Sikkim-Tibet Convention of 1890 

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The skirmishes and the stand-off between Indian and Chinese troops at Naku La in Sikkim recently, in an area of the Line of Actual Control (LAC) that is considered settled, may be Beijing’s way of attempting a new claim, said defence sources, highlighting the historic Sikkim-Tibet Convention of 1890 as proof of India’s ownership of the territory. 

Details  

  • According to the Convention, the boundary in the area is based on the watershed principles. 
  • Its Article 1 states, “The boundary of Sikkim and Tibet shall be the crest of the mountain range separating the waters flowing into the Sikkim Teesta and its affluents from waters flowing into the Tibetan Mochu and northwards into other rivers of Tibet. …follows the above mentioned water-parting to the point where it meets Nipal Territory.” 
  • The Gazetteer of Sikkim in 1894, while describing the physical features of Sikkim, also mentions the boundary that runs along Naku la Chorten Nyima La. 

What is the issue? 

  • Although meetings between former Prime Minister Atal Bihari Vajpayee and Chinese Premier Wen Jiabao in 2003 and maps exchanged subsequently indicated that India recognised the Tibetan Autonomous Region as a part of China, and Beijing recognised Sikkim as a State of the Indian Union, the boundary at Sikkim while undisputed, remains undemarcated on the ground. 

About Sikkim-Tibet Convention 1890 

  • The Convention of 1890 was entered by the King of Great Britain on behalf of India before independence and around the time of independence, the Indian Independence (International Arrangement) Order, 1947 was notified by Secretariat of the Governor-General (Reforms) on August 14, 1947. 
  • As per Article (1) of Convention of 1890, it was agreed that the boundary of Sikkim and Tibet shall be the crest of the mountain range separating the waters flowing into the Sikkim Teesta and its affluents, from the waters flowing into the Tibetan Mochu and northwards into other rivers of Tibet. The line commences at Mount Gipmochi, on the Bhutan frontier, and follows the above-mentioned water-parting to the point where it meets Nepal territory.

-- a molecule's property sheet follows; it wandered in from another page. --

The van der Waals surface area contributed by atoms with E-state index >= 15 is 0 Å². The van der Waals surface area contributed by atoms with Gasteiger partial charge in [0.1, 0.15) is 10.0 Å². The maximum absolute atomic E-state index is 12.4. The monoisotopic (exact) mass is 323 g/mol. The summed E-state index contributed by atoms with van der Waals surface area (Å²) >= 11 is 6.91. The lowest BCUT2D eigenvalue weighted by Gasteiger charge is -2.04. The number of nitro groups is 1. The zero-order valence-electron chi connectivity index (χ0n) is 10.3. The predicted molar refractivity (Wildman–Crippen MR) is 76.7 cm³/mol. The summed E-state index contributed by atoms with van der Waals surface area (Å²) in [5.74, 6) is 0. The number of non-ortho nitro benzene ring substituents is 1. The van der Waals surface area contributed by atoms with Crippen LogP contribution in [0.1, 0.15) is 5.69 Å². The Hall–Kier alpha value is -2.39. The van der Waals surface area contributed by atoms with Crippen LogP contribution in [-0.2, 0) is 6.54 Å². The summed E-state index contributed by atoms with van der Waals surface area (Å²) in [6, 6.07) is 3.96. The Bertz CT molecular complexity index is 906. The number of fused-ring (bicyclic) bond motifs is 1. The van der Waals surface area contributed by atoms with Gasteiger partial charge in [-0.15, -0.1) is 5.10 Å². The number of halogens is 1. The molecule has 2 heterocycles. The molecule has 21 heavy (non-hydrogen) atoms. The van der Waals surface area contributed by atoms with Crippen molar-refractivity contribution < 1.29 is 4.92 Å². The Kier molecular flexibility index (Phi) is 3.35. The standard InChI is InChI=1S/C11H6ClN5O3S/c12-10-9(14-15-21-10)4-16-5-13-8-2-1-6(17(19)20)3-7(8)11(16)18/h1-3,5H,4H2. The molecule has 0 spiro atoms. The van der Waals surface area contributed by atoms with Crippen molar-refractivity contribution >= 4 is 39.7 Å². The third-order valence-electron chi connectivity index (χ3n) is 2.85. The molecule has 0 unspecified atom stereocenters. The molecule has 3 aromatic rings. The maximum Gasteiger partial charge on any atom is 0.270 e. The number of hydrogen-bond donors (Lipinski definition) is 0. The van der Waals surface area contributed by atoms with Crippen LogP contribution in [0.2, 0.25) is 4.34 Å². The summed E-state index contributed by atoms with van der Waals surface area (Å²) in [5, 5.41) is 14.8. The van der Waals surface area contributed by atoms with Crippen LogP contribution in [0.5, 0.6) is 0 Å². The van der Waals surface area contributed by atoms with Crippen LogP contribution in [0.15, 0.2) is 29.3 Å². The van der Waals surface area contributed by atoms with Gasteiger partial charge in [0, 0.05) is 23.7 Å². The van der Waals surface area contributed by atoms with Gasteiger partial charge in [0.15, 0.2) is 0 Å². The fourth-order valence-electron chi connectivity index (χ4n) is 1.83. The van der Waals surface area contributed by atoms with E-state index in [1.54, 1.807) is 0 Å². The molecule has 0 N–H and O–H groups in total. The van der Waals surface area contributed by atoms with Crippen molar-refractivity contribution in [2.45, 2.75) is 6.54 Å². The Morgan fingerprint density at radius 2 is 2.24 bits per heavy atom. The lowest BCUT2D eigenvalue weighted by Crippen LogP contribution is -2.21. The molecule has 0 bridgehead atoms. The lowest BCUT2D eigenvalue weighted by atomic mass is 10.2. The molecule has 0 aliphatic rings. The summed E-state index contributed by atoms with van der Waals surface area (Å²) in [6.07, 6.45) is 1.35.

• The second article recognised the British government’s control over Sikkim. 
  • However, Tibet refused to recognise the validity of Convention of 1890 and further refused to carry into effect the provisions of the said Convention. In 1904, a treaty known as a Convention between Great Britain and Tibet was signed at Lhasa.  
  • As per the Convention, Tibet agreed to respect the Convention of 1890 and to recognise the frontier between Sikkim and Tibet, as defined in Article (1) of the said Convention. On April 27, 1906, a treaty was signed between Great Britain and China at Peking, which confirmed the Convention of 1904 between Great Britain and Tibet. 
  • The Order provided, inter alia, that the rights and obligations under all international agreements to which India is a party immediately before the appointed day will devolve upon the Dominion of India. Therefore, in terms of Order of 1947, the government of India is bound by the said Convention of 1890. However, India’s affirmation of the Convention of 1890 was limited to the alignment of the India-China border in Sikkim, based on watershed, and not with respect to any other aspects. 
  • Both China and post-independence India followed the treaty and its boundary demarcation. It continued after Sikkim became a state of the Indian in 1975. 
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